A walker's delight


T

he luminous crimson rays of the rising sun cast a magical spell on a city that is just beginning to awaken. The early morning silence is punctuated by the shrill calls of the birds before they take off on their first flight of the day. It’s time for the morning constitutional.

Gulping in lungfuls of the fresh air before the vehicle exhausts take over, I set off at a brisk pace. Feeling blessed to live in an area with a road earmarked as a walking zone, the eyes take in the familiar landscape. The big bungalows with large lawns and trees whose  branches meet overhead to form a green canopy, the smaller dwellings with a patch of grass, the parked cars on the roadside being cleaned by their drivers leaving pools of water are among other sights that offer glimpses into peoples’ minds and workings.

The newspaper boys are among the first to come into sight. On their cycles and two wheelers, with their precariously perched newspaper bundles, they are to be admired for the precision with which they fling the rolled up paper into the houses, sometimes even to the first floor balconies, all from the roadside. Rain, shine or cold, they stoically do their jobs.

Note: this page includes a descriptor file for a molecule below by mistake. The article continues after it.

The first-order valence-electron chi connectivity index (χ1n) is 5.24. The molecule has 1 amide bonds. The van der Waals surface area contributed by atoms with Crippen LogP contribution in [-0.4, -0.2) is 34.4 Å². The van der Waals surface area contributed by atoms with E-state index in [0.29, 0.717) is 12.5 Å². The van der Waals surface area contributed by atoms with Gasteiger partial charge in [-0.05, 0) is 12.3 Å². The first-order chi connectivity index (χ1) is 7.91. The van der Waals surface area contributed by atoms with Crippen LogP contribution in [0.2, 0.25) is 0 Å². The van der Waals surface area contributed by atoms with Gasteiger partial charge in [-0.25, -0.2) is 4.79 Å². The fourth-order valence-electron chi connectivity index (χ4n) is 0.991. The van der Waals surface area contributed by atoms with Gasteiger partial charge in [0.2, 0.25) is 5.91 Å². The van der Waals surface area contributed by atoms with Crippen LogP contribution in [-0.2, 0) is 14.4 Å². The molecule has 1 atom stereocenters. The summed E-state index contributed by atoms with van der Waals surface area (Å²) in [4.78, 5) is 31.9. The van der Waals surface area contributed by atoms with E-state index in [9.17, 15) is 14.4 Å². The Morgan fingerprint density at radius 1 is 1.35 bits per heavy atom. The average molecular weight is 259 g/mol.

Then, the groups of middle aged ladies in sarees, chudidars, nighties with a shawl thrown on, discussing about the gold prices, the maidservants absence, the vegetable prices, etc. The group, besides providing company affords protection against chain snatchers. The younger ones, in jeans and tees, are too engrossed in listening to their i-pods and rushing to the aerobics class than to bother about life’s trivialities.

The retired gentlemen with their sticks discuss about politics, the interest rates, the recession and the garbage collection while strolling leisurely. The 30s and 40s gentry with their designer shoes and trackpants vigorously march forward, while those with dogs chat away on their mobiles while the canines sniff and ease themselves. The owners then nonchalantly walk away, grumbling about the road’s cleanliness. The religious ones chant their way to health.  All in a morn’s walk!

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